Friday, November 04, 2022

The Expanded Ultimate Story Checklist: Despite these proactive steps, is the time line unexpectedly moved up, forcing the hero to improvise for the finale?

We always begin a huge project with a proposed end in sight, but we rarely finish unless there’s an externally imposed deadline to kick us in the ass. And, surprise!, that’s when we do our best work. Self-motivation peters out, but, to paraphrase Samuel Johnson, impending doom sharpens the mind.

This deadline is necessary to resolve a sympathy paradox. The audience wants the hero to be smart and proactive at this point, but it’s still inherently unsympathetic for a hero to fight the final battle “at a time of our choosing.” To resolve this paradox, the hero should be proactively preparing for a final confrontation, but then those plans should be ruined when the antagonist unexpectedly moves up the time line.
  • Most famously, George Lucas realized in the Star Wars editing room that the ending wasn’t exciting enough if the characters simply used the stolen plans to attack the Death Star on their own schedule, so he recut and redubbed the scene in postproduction to make the Death Star unexpectedly attack first. 
  • Joel in Risky Business finds out his parents are coming home early. 
  • The heroes of Rear Window and Blue Velvet find that the objects of their voyeurism are coming over to pay them a visit. 
  • Clarice in Silence of the Lambs finds herself accidentally dropping in on Buffalo Bill without backup. 
  • The title character in Goldfinger literally moves up the ticking clock on his nuclear bomb! 
This step gets skipped more often than some of the others, and that’s fine. It’s good to knock the hero off balance one last time, but sometimes the story already has enough momentum, or you have a setting like the jury room in 12 Angry Men where, by design, there’s no ticking clock.

In some rare cases, it’s more powerful to do the opposite of this step. In movies like Bringing Up Baby and The Apartment, the chaos ends early and the hero finally gets what he originally wanted (the bone and the promotion, respectively), but does he still want it? Only when he’s no longer being dragged along by events can he really decide.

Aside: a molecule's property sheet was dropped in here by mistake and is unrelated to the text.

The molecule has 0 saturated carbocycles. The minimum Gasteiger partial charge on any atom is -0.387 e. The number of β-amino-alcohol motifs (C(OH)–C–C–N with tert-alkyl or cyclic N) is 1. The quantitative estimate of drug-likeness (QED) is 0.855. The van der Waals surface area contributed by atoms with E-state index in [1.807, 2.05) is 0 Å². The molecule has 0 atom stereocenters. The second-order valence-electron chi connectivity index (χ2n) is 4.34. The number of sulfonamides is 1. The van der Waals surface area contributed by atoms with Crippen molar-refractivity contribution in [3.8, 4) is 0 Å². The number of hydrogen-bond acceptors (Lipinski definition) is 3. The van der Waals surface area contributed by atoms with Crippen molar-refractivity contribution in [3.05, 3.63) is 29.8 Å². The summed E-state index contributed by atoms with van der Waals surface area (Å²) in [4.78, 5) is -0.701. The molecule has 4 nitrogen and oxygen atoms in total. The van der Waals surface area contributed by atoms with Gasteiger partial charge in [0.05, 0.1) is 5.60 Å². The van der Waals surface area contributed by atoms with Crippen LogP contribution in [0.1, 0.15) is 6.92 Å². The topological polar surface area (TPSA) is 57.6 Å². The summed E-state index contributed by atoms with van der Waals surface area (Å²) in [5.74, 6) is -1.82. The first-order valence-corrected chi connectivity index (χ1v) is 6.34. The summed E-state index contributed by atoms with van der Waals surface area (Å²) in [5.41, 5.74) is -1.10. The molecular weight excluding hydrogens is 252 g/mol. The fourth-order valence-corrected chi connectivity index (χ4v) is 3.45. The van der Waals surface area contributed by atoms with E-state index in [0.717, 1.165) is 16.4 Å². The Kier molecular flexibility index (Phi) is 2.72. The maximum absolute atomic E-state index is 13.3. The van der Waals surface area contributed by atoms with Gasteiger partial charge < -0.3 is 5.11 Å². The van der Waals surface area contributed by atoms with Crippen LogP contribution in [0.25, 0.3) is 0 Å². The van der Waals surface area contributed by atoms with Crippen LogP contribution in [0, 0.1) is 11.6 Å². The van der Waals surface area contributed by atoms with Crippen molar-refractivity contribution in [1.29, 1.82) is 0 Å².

The 40 Year Old Virgin

Somewhat: Running back into Banks and getting the chance to have sex with her almost ruins his relationship with Trish.  This is a followed by another escalation that feels very false, in which Trish is bafflingly troubled to discover pornography in his house.  Surely it would make more sense if she had found out about Banks instead?? (True conflict is always better than a misunderstanding!)


YES, the alien attacks, ruining the plan.

An Education

YES.  Essentially. The timeline doesn’t move, but she has a big setback, when she is denied the chance to return to school, forcing her to do it on her own.

The Babadook

YES. It grabs Sam and she has to chase it.  

Blazing Saddles

YES. they find out the villains are on their way too soon. 

Blue Velvet

YES. Frank unexpectedly shows up.

The Bourne Identity

NO. he remains in control of the timeline until the end. 


YES. Sort of, Lillian disappears, forcing a last-minute crisis.


YES. “I told you this morning you’d come around but you’re a little ahead of schedule.”


YES. Well, it’s his own fault, because he called the police himself, but he didn’t realize the trouble it would cause.  He also foolishly chooses to confront Cross in the middle of his attempts to spirit Evelyn out of the country (In the script, this made more sense. We’ll discuss it later.)

Donnie Brasco

YES.  He’s ordered to make a hit before he can do the bust.

Do the Right Thing

YES. He is forced to improvise, yes, but neither side ever has a timeline.

The Farewell

YES. She finds out that her grandma has sent the maid for her test results and goes running out to intercept the maid.  She doctors the results to further the deception. 

The Fighter

NO. The fight happens on schedule with lots of advance word.


YES. Elsa escapes, chased by Hans, forcing Anna to act. 

The Fugitive

YES. he doesn’t know that the cops now consider him a cop-killer.

Get Out

YES. Well, yes, things escalate more quickly than he’s prepared for. 

Groundhog Day

NO. not at all. There is no ticking clock whatsoever. He literally has all eternity to get better, and won’t get better until he stops worrying about tomorrow entirely.

How to Train Your Dragon

YES. His father attacks before he can de-escalate things.

In a Lonely Place

YES. he discovers that she is leaving him.

Iron Man

YES. Pepper is already confronting Stane when he finds out. 

Lady Bird


Raising Arizona

YES. Leonard Smalls shows up.


Sort of.  Ms. Cross doesn’t show up to the second aquarium opening either, so he has to come up with something new (the play)


YES. They’re given a court date they’re not ready for. 

The Shining

YES. his rescuer is killed and his father hears his scream.


NO. even when she calls, she leaves a message telling him to call back anytime. 

The Silence of the Lambs

YES. She thinks she’s visiting a witness, but she discovers Bill, without a chance to prepare.

Star Wars

YES. …but the Death Star attacks them first.

Sunset Boulevard

YES. Norma calls Betty before he can confess.

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